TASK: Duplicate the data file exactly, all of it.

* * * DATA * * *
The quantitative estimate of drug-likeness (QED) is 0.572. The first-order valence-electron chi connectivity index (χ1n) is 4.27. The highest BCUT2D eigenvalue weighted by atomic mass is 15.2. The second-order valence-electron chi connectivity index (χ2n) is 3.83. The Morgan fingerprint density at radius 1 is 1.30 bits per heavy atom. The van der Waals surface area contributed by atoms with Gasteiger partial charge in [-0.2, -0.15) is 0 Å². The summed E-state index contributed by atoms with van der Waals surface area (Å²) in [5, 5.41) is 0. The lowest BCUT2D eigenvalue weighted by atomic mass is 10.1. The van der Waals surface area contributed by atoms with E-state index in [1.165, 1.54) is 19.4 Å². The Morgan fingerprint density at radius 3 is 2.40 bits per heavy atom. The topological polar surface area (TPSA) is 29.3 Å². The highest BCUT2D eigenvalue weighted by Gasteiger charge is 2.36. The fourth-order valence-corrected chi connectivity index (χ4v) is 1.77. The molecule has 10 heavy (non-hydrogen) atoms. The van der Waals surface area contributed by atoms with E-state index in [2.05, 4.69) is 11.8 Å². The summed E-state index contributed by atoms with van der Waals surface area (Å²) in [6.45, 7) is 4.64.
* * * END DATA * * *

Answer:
The quantitative estimate of drug-likeness (QED) is 0.572. The first-order valence-electron chi connectivity index (χ1n) is 4.27. The highest BCUT2D eigenvalue weighted by atomic mass is 15.2. The second-order valence-electron chi connectivity index (χ2n) is 3.83. The Morgan fingerprint density at radius 1 is 1.30 bits per heavy atom. The van der Waals surface area contributed by atoms with Gasteiger partial charge in [-0.2, -0.15) is 0 Å². The summed E-state index contributed by atoms with van der Waals surface area (Å²) in [5, 5.41) is 0. The lowest BCUT2D eigenvalue weighted by atomic mass is 10.1. The van der Waals surface area contributed by atoms with E-state index in [1.165, 1.54) is 19.4 Å². The Morgan fingerprint density at radius 3 is 2.40 bits per heavy atom. The topological polar surface area (TPSA) is 29.3 Å². The highest BCUT2D eigenvalue weighted by Gasteiger charge is 2.36. The fourth-order valence-corrected chi connectivity index (χ4v) is 1.77. The molecule has 10 heavy (non-hydrogen) atoms. The van der Waals surface area contributed by atoms with E-state index in [2.05, 4.69) is 11.8 Å². The summed E-state index contributed by atoms with van der Waals surface area (Å²) in [6.45, 7) is 4.64.